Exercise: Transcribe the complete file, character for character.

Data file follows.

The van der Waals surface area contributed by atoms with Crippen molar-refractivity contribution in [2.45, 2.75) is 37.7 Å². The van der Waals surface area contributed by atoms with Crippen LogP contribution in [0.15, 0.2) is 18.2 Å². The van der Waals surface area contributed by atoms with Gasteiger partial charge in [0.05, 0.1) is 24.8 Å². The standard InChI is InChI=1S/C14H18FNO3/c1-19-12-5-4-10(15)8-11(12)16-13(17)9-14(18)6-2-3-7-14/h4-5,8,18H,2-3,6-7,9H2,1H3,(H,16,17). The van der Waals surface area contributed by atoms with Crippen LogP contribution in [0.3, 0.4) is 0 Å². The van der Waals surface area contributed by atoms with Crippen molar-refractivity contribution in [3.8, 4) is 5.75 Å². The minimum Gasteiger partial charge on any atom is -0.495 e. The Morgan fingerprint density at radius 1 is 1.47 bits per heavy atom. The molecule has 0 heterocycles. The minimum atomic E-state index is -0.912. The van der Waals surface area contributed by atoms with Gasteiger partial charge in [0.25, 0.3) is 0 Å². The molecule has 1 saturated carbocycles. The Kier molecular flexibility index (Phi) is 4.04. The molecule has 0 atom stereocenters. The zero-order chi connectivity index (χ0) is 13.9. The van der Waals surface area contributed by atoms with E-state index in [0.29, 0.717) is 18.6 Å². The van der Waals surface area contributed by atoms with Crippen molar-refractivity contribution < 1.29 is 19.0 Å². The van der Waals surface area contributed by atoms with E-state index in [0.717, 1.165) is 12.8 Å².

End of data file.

The van der Waals surface area contributed by atoms with Crippen molar-refractivity contribution in [2.45, 2.75) is 37.7 Å². The van der Waals surface area contributed by atoms with Crippen LogP contribution in [0.15, 0.2) is 18.2 Å². The van der Waals surface area contributed by atoms with Gasteiger partial charge in [0.05, 0.1) is 24.8 Å². The standard InChI is InChI=1S/C14H18FNO3/c1-19-12-5-4-10(15)8-11(12)16-13(17)9-14(18)6-2-3-7-14/h4-5,8,18H,2-3,6-7,9H2,1H3,(H,16,17). The van der Waals surface area contributed by atoms with Crippen LogP contribution in [0.3, 0.4) is 0 Å². The van der Waals surface area contributed by atoms with Crippen molar-refractivity contribution in [3.8, 4) is 5.75 Å². The minimum Gasteiger partial charge on any atom is -0.495 e. The Morgan fingerprint density at radius 1 is 1.47 bits per heavy atom. The molecule has 0 heterocycles. The minimum atomic E-state index is -0.912. The van der Waals surface area contributed by atoms with Gasteiger partial charge in [0.25, 0.3) is 0 Å². The molecule has 1 saturated carbocycles. The Kier molecular flexibility index (Phi) is 4.04. The molecule has 0 atom stereocenters. The zero-order chi connectivity index (χ0) is 13.9. The van der Waals surface area contributed by atoms with E-state index in [0.29, 0.717) is 18.6 Å². The van der Waals surface area contributed by atoms with Crippen molar-refractivity contribution < 1.29 is 19.0 Å². The van der Waals surface area contributed by atoms with E-state index in [0.717, 1.165) is 12.8 Å².